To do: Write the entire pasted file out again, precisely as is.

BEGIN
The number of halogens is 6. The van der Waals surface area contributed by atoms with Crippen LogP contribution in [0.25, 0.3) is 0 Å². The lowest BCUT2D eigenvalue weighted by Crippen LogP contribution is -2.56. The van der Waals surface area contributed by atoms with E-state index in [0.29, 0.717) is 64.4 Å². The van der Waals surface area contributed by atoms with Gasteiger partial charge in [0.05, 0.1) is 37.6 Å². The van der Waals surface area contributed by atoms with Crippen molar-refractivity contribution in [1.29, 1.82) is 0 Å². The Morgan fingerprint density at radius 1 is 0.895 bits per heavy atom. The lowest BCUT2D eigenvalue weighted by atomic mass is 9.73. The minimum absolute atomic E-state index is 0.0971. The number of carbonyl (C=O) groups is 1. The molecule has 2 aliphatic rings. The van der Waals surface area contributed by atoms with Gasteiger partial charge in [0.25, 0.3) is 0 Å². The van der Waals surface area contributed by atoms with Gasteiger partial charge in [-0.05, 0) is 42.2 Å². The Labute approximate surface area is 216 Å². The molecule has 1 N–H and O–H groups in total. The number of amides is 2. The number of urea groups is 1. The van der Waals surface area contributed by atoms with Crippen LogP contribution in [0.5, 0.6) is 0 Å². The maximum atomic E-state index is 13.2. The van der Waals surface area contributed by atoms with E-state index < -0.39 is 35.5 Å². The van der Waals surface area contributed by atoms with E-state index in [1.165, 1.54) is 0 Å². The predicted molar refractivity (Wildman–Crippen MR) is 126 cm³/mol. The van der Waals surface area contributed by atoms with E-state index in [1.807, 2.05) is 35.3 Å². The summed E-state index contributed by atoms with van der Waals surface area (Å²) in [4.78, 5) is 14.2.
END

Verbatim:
The number of halogens is 6. The van der Waals surface area contributed by atoms with Crippen LogP contribution in [0.25, 0.3) is 0 Å². The lowest BCUT2D eigenvalue weighted by Crippen LogP contribution is -2.56. The van der Waals surface area contributed by atoms with E-state index in [0.29, 0.717) is 64.4 Å². The van der Waals surface area contributed by atoms with Gasteiger partial charge in [0.05, 0.1) is 37.6 Å². The van der Waals surface area contributed by atoms with Crippen molar-refractivity contribution in [1.29, 1.82) is 0 Å². The Morgan fingerprint density at radius 1 is 0.895 bits per heavy atom. The lowest BCUT2D eigenvalue weighted by atomic mass is 9.73. The minimum absolute atomic E-state index is 0.0971. The number of carbonyl (C=O) groups is 1. The molecule has 2 aliphatic rings. The van der Waals surface area contributed by atoms with Gasteiger partial charge in [0.25, 0.3) is 0 Å². The van der Waals surface area contributed by atoms with Gasteiger partial charge in [-0.05, 0) is 42.2 Å². The Labute approximate surface area is 216 Å². The molecule has 1 N–H and O–H groups in total. The number of amides is 2. The number of urea groups is 1. The van der Waals surface area contributed by atoms with Crippen LogP contribution in [0.5, 0.6) is 0 Å². The maximum atomic E-state index is 13.2. The van der Waals surface area contributed by atoms with E-state index < -0.39 is 35.5 Å². The van der Waals surface area contributed by atoms with E-state index in [1.165, 1.54) is 0 Å². The predicted molar refractivity (Wildman–Crippen MR) is 126 cm³/mol. The van der Waals surface area contributed by atoms with E-state index in [1.807, 2.05) is 35.3 Å². The summed E-state index contributed by atoms with van der Waals surface area (Å²) in [4.78, 5) is 14.2.